Events such as the Monster Bash, which returns in October for Halloween, along with the paddle-bike-run Yak-a-Thon and TGIF, have served as tuneups of sorts for The Highlander. Simpkins, who has a background in motocross and as the owner of an irrigation company, has been able to spend months building obstacles, which will remain in place indefinitely. That gives him a bit of an advantage over some races that switch locations or, at the very least, must construct their courses in a matter of weeks.

Athletes who ran TGIF got to test a few Highlander obstacles after the race. Those included a 12-foot platform and plunge into water and a zipline. They also got a look at some monstrous tire and wall obstacles.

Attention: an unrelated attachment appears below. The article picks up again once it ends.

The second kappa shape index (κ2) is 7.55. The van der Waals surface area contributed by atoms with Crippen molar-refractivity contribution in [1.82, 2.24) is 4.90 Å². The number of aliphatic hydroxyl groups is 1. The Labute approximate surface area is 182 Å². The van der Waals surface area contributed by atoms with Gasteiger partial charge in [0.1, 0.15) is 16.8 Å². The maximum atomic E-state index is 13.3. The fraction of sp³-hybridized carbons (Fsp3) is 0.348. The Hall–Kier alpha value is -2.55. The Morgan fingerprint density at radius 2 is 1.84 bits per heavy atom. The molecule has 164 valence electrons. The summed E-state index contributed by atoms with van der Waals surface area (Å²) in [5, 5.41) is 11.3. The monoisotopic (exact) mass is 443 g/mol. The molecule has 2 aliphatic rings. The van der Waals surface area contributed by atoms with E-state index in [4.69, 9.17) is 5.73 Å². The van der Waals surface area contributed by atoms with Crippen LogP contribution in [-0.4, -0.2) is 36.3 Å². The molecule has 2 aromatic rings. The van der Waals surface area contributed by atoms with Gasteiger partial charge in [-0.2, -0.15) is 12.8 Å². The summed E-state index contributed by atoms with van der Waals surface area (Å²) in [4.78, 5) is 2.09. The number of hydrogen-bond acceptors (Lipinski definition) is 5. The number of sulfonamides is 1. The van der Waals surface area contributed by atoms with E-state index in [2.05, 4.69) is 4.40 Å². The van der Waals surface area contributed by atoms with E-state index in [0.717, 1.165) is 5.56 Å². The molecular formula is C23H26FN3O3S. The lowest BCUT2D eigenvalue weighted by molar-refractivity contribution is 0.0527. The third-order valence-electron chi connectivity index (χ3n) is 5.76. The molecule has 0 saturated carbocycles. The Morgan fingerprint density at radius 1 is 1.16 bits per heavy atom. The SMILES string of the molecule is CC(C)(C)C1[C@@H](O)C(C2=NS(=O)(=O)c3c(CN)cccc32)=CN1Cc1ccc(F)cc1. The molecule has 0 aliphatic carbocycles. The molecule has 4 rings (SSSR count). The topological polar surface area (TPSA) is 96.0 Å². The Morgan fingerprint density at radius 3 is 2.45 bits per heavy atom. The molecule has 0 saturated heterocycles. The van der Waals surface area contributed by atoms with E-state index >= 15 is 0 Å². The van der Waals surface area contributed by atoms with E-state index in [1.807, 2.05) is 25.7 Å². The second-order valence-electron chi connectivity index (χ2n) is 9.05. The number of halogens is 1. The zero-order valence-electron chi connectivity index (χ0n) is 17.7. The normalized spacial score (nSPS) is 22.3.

It’s hard to believe, given the number of obstacle races that have debuted in Florida this year, that it’s been only 10 months since the last Highlander race. It seems much longer. Remarkably, nobody has tried to duplicate Rock On’s winning formula that includes not charging for parking and providing soft, fitted, Tultex T-shirts that athletes actually will want to wear. (They gave out another for the TGIF).

Like Picnic Island, the TGIF provided custom awards to the top 30 male and top 30 female finishers – glasses featuring the race logo. Also like Picnic Island, the race attracted a younger demographic that seemed to enjoy hanging out after the race ended. We’re guessing more than a few will return for Highlander III, which takes place on Saturday, Sept. 22.

The “Yakathon” Adventure (July 9, 2012)

By Pete Williams

The Roper Ranch obstacle course

The Roper Ranch obstacle course

(Published July 9, 2012) – Jonny Simpkins is a big fan of kayaking. As the race director for such popular events as The Highlander adventure run, he hears from a lot of would-be triathletes who are intimidated by swimming.